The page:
Nancy Leigh DeMoss: And what a powerful tribute to the never-failing grace and love of Jesus Christ. Dorie put her hand on that doorknob and closed the door as she left the orphanage. What a visual picture that is of how God can bring us to the place of closure--putting the past behind us, being healed, closing the door on that past for good.

Dorie pointed out for us two keys that I believe are absolutely essential, regardless of your past, if you're going to close that door and experience closure. The first is the key of forgiveness--the willingness to forgive and release from your indebtedness those who have sinned against you. And then the key of thankfulness--the willingness ultimately to give thanks to God for who He is and for His purposes and His plan in your life.

Coming to closure doesn't mean that you'll never have triggers of memories in the future, but it does mean that the sting and the bondage will no longer control or overwhelm your life. No matter what road you've walked on in the past or been forced by others to travel, God's amazing grace and His unfailing love are willing to reach out to you and to redeem your situation.

So let me ask if I could just take a moment and pray for you, regardless of where you are in your pilgrimage. I want to lift you up to the Lord as you continue to walk in a process of finding healing and freedom through Christ.

Father, I lift up my sisters who have been listening to this story of Dorie Van Stone. I know that there are many who are identifying with a lot of the details that she has talked about--women who have experienced unspeakable, unthinkable things committed against them.

I pray, O God, that You would speak help and hope and grace into their hearts this day--that they'd be willing to take the step, not just of listening to this story, but of reaching out to You and including someone else in their pilgrimage--a pastor or a godly husband. There are women perhaps who have never told their story to anyone else, but I pray that You will bring each woman a step further in that process. Help them to walk in forgiveness. Grant them the grace of thankfulness. Give a grateful heart to You.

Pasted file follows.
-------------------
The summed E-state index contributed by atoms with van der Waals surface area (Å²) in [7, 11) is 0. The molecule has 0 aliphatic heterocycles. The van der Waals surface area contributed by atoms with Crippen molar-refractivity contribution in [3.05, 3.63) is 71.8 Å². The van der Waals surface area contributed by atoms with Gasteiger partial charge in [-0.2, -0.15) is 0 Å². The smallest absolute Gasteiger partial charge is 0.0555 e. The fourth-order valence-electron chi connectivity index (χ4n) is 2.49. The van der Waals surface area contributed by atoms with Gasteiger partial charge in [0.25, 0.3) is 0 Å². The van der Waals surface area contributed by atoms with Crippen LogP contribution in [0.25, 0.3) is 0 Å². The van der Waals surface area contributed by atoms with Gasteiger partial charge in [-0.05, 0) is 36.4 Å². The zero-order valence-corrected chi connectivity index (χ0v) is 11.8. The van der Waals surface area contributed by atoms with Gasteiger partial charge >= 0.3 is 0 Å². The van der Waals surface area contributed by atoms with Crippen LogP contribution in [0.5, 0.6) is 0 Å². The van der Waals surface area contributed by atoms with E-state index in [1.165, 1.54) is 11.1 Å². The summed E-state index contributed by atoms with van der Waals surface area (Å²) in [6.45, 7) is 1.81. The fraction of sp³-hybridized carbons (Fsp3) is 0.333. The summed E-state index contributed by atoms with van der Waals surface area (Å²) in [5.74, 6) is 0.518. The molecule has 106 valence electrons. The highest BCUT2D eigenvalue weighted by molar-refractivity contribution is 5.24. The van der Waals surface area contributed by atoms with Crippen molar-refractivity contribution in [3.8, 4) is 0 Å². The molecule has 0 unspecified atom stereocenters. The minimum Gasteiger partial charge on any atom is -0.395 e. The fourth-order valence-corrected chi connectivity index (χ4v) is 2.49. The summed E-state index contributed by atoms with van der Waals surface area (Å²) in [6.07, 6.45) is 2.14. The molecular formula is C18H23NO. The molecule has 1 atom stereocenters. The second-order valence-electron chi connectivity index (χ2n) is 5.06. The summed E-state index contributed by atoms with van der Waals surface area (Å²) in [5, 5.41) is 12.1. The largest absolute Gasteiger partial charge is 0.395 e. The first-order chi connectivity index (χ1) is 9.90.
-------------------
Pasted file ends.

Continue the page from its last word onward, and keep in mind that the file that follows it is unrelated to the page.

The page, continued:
Then, Lord, would You take women whose lives have been what the world would consider hopelessly wrecked or destroyed in the past--and would You not only make them free and enable them to experience the fullness of life that You have available for them, but then would You make them instruments of grace and mercy and help in the lives of others. May they be able to comfort others as You have comforted them and given them Your grace and Your peace. For Jesus' sake I pray it. Amen.

Leslie Basham: If you just prayed with Nancy, would you write and tell her how God is working in your life? When you write, you may want to ask for a copy of the book, Dorie: The Girl Nobody Loved, which tells her story, or the other book Dorie has written called No Place to Cry, which deals specifically with healing from sexual abuse.

For more information on these books, you can give us a call at 1-800-569-5959. Or visit Tomorrow Nancy will address depression and doubt, showing us what the Bible has to say about these emotions that we commonly face. We hope you can be here for Revive Our Hearts.

Revive Our Hearts with Nancy Leigh DeMoss is a ministry partnership of Life Action Ministries.

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About the Teacher

Nancy DeMoss Wolgemuth

Nancy DeMoss Wolgemuth

Nancy DeMoss Wolgemuth has touched the lives of millions of women through Revive Our Hearts and the True Woman movement, calling them to heart revival and biblical womanhood. Her love for Christ and His Word is infectious, and permeates her online outreaches, conference messages, books, and two daily nationally syndicated radio programs—Revive Our Hearts and Seeking Him.

She has authored twenty-two books, including Lies Women Believe and the Truth That Sets Them Free, Seeking Him (coauthored), Adorned: Living Out the Beauty of the Gospel Together, and You Can Trust God to Write Your Story (coauthored with her husband). Her books have sold more than five million copies and are reaching the hearts of women around the world. Nancy and her husband, Robert, live in Michigan.